In her testimony on the proposed legislation before the City Council’s Health Committee, Jennifer Pomeranz, a public health lawyer at New York University’s College of Global Public Health, noted that “the evidence does not support the definition of healthy beverages of healthy beverages in the proposed legislation.” Specifically, she urged the Council to exclude flavored milk in the bill. She observed that flavored milk is more like a sugary beverage than a healthy alternative and that whole, plain and 2% unflavored milks are also healthy options.

In the future, city policy makers should include flavored milk in the list of unhealthy options. The issue is important because late last year USDA proposed to allow school districts the option to offer flavored, low-fat milk to children participating in school meal programs, a reversal of guidelines approved during the Obama presidency. USDA said this change was a response to President’s Trump’s mandate to remove “unnecessary regulatory burdens.” By proposing that the burden on the dairy industry and school meal providers outweighed the health burden on school children, USDA undermined existing public health protections. By taking a stand on this issue, city policy makers can help educate national policy makers about the emerging evidence that flavored milk contributes to child obesity and other adverse health outcomes and to encourage New Yorkers to follow the New York City Department of Health’s recommendation to “Choose Plain Milk.”

Another question about the recent bill is why beverage makers supported this legislation. In the past, the giant corporations marketing unhealthy products have often endorsed legislative initiatives for a variety of motives. These include:

Legislators sometimes find it easiest to support legislation that has no opponents or to craft their proposals so as to enable corporate support. The risk is that choosing such options can then consciously or unconsciously justify not endorsing stronger more effective policy remedies that powerful industries oppose. By presenting the strengths and limitations of a range of options that require varying degrees of political courage, health and nutrition advocates can help move the needle on policy maker support for effective and comprehensive strategies to improve nutritional health.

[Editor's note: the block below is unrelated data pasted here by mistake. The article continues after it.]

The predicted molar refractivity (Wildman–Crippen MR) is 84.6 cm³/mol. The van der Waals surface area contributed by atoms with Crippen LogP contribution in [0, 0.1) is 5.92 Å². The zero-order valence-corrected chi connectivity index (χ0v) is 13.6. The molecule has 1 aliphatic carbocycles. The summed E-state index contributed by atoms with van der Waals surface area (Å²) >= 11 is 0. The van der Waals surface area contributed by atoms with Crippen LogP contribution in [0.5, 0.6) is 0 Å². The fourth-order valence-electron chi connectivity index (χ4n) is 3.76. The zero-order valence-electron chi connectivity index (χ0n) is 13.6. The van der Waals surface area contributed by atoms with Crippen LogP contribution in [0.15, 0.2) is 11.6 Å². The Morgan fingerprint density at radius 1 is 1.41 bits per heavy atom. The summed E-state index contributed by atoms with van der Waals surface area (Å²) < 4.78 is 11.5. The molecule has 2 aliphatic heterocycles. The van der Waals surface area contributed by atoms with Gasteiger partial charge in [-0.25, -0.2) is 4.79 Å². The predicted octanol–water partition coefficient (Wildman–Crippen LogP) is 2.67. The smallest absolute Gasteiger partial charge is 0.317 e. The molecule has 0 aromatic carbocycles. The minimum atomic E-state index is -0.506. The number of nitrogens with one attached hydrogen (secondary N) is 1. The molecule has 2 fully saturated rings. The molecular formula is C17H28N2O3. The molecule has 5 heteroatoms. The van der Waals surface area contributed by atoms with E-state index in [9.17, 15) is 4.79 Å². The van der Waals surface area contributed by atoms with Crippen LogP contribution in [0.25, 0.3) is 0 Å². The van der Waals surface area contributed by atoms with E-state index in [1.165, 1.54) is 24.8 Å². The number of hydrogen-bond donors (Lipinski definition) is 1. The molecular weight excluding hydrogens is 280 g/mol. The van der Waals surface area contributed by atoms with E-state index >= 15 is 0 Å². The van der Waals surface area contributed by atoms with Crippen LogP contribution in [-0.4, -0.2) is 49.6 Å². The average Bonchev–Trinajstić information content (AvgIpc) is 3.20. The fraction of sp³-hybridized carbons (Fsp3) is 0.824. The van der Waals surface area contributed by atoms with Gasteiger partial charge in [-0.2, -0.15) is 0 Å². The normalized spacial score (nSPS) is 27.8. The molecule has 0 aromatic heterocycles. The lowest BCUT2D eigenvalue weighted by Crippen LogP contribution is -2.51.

What are some examples of more forceful approaches to reducing the health burdens of unhealthy diets? Studies from Berkeley, California, Philadelphia, Mexico and elsewhere show that taxes on sugar-sweetened beverages contribute to reduced sales of sugary beverages and new revenue streams for promoting healthier food choices such as drinking water fountains and other child health and social programs. A study published this week in the Journal of the American Medical Association (JAMA) about Philadelphia’s recently enacted tax on sugary beverages found that sugary beverage consumption decreased by 51% after tax implementation. Increases in sales in bordering zip codes increased somewhat, offsetting the decrease in sales by 24%--about half the decrease. For New York City, this might suggest the value of a state tax on sugary beverages, which would apply to the state regions surrounding the city, a goal that has in the past eluded public health advocates, in part because of substantial spending by the beverage industry to defeat these measures.

A recent editorial in JAMA concluded that although more research is needed on the health consequences of sugary beverage taxes, “current evidence is already to sufficient to move forward with adoption of taxes while continuing to monitor outcomes.” By developing long range plans for a coordinated series of policy changes, public health and nutrition advocates can build on the achievement of passing the healthy meals law and nurture support for more transformative changes in food policy in the years to come.

 

 

Photo source: Greg Mihailovich (@gregmihailovich) | Twitter

Nicholas Freudenberg, Distinguished Professor of Public Health and Director, CUNY Urban Food Policy Institute.